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Universities and #GE2017 – Bath

As part of our continuing series on universities and key constituencies in the General Election, Catherine Boyd takes a look at the Conservative-Liberal battleground of Bath, home to two universities.
This article is more than 6 years old

Catherine is a former Executive Officer at Wonkhe.

As part of our continuing series on constituencies with a large higher education presence, I took a look at the picturesque provincial outpost of Bath, home to the University of Bath and Bath Spa University.

Bath has been a traditional heartland for the Liberal Democrats since the early 1990s. However, following the party’s disastrous results in 2015, it was one of the many south-western seats that fell to the Conservatives.

Yet Bath is one of only five seats that the Lib Dems lost where they are less than 10% behind the incumbent. Just like Cambridge, it is one of the key seats the party would hope to win back this year. Once again, Bath is key battleground for a Liberal-Conservative stand off.

The candidates

Conservative incumbent Ben Howlett has made a big impression on the higher education sector in just two years as an MP. One sector wonk described him to me as a “good Tory” for universities, sitting on the liberal wing of the Conservative party. As one of the small number of Tory MPs to have a constituency containing two universities, it is hard for him to ignore key higher education policy issues, and Howlett has been very active in the sector as a backbencher. After speaking during the Higher Education and Research Bill second reading debate, Howlett sat on the Commons Public Bill Committee. An ardent Remainer in a Remain-voting city, he has written a piece in the Telegraph calling for students to be removed from the net migration figure, in defiance of the Prime Minister, and has served as Vice-Chair of the All Party Parliamentary Group on Students (APPGS). Despite this, Howlett may still struggle to shake off the more negative of the aspects of the Tory brand for students and university staff.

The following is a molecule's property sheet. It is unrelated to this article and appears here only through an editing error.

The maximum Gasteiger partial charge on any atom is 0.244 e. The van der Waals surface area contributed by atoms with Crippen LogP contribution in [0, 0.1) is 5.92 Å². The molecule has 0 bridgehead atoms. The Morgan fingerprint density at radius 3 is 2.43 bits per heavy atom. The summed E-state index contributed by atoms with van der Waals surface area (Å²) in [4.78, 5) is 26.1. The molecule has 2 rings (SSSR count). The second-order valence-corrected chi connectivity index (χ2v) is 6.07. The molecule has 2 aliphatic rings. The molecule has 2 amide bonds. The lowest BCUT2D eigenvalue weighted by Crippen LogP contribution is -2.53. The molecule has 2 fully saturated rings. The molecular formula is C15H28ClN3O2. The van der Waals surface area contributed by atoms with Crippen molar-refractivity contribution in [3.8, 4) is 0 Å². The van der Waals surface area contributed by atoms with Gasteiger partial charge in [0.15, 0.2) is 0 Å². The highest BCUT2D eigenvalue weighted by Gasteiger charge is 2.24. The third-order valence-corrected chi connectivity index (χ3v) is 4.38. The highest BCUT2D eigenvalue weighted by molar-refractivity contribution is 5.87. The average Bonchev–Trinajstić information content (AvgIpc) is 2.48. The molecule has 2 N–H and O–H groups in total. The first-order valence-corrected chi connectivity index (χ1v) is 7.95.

Things haven’t been plain sailing for the Liberal Democrats. The original candidate, Jay Risbridger, withdrew from the campaign only a week after the election was announced. There was a brief rumour that Jo Johnson’s sister, Rachel Johnson, was preparing to step in following her very public move to the party in protest at Brexit. However, Lib Dem party rules require you to be a member for a least a year before being able to stand for election, so instead, Wera Hobhouse has been selected.

Bath might have been a litmus test for the viability of an anti-Conservative ‘progressive alliance’. Last year, former Green Party leader Natalie Bennett identified Bath as a key seat where a progressive alliance could unseat the Conservatives. However, Labour and the Greens are both fielding candidates, whilst UKIP are not. Lib Dem door knockers are no doubt encouraging tactical voting as their best hope of unseating the Conservatives. However, the current Labour leadership’s popularity with students may be a boon to Labour candidate Joe Rayment, currently a local councillor in Twerton, a predominantly student area of the city. This may eat into the Liberal Democrats’ vote and boost Howlett’s hopes of being returned to Westminster.

Though many of its students live in the city, Bath Spa’s main campus actually lies outside the constituency, and instead in North East Somerset. This is solidly safe Tory territory, held by the widely-recognised backbencher Jacob Rees-Mogg.

The student vote